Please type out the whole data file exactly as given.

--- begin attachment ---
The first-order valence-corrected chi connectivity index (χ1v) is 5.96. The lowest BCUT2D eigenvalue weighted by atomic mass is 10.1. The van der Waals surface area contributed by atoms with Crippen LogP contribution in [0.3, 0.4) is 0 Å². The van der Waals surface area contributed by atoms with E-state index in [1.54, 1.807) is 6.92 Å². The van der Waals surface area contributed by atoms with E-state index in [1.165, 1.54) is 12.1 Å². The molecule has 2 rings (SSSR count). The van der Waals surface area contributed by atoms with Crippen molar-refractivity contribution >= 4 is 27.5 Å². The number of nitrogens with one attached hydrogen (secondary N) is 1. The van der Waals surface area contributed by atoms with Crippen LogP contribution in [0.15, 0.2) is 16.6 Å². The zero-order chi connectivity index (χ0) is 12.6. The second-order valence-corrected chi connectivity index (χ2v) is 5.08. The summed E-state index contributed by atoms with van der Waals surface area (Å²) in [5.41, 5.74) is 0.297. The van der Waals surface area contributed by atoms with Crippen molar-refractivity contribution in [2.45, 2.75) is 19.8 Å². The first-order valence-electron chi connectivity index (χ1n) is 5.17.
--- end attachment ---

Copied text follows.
The first-order valence-corrected chi connectivity index (χ1v) is 5.96. The lowest BCUT2D eigenvalue weighted by atomic mass is 10.1. The van der Waals surface area contributed by atoms with Crippen LogP contribution in [0.3, 0.4) is 0 Å². The van der Waals surface area contributed by atoms with E-state index in [1.54, 1.807) is 6.92 Å². The van der Waals surface area contributed by atoms with E-state index in [1.165, 1.54) is 12.1 Å². The molecule has 2 rings (SSSR count). The van der Waals surface area contributed by atoms with Crippen molar-refractivity contribution >= 4 is 27.5 Å². The number of nitrogens with one attached hydrogen (secondary N) is 1. The van der Waals surface area contributed by atoms with Crippen LogP contribution in [0.15, 0.2) is 16.6 Å². The zero-order chi connectivity index (χ0) is 12.6. The second-order valence-corrected chi connectivity index (χ2v) is 5.08. The summed E-state index contributed by atoms with van der Waals surface area (Å²) in [5.41, 5.74) is 0.297. The van der Waals surface area contributed by atoms with Crippen molar-refractivity contribution in [2.45, 2.75) is 19.8 Å². The first-order valence-electron chi connectivity index (χ1n) is 5.17.